Ulster Bank’s parent group Royal Bank of Scotland has recommitted itself to the Irish market following the announcement of a major company overhaul.
It said Ulster Bank was an "important business for the whole island of Ireland" and that it wanted to ensure it had a "viable and sustainable business model" into the future.
The Ulster Bank business is to form part of a wider company review, which would likely see around £9 billion (€10.6 billion) worth of assets being transferred to an internal "bad bank".
RBS, which is more than 80% owned by the British government, is to create the internal division to manage troubled assets worth £38 billion in total, avoiding a full split of the company.
The business review initiated by its new chief executive Ross McEwan will report back in February.
The lender revealed its plans as it said operating profits more than halved to £438m in the third quarter on a year earlier.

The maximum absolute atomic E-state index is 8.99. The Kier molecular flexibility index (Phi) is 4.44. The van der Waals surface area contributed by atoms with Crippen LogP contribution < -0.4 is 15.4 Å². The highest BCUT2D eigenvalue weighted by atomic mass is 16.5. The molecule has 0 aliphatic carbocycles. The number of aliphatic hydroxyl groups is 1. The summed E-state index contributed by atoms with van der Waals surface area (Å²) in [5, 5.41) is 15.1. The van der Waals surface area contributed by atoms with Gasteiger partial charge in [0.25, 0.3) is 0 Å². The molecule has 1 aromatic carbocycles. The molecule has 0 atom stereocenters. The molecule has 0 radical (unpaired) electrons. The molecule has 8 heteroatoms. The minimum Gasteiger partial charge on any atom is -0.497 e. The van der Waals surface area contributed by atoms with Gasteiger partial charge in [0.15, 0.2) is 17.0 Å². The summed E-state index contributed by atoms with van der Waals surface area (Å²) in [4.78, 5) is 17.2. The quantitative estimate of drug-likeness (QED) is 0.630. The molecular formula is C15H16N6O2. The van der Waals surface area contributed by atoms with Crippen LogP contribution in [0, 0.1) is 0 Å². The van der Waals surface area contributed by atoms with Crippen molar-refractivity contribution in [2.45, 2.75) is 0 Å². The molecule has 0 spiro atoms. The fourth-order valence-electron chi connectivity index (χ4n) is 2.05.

RBS will make a substantial loss this year as the faster run-down of assets in the internal bad bank will cause an accounting write-down of up to £4.5 billion.
When one-off items and an additional charge of £250m to cover redress for the mis-selling of payment protection insurance are included, RBS made a bottom-line loss of £634 million in its third quarter results.
Separately, RBS has suspended two of its traders in connection with an investigation into the possible manipulation of foreign exchange rates.
Regulators in the UK, the US and Switzerland are looking into whether banks colluded to set exchange rates.
The executives from three banks have been put on leave although no-one has been accused of any wrongdoing.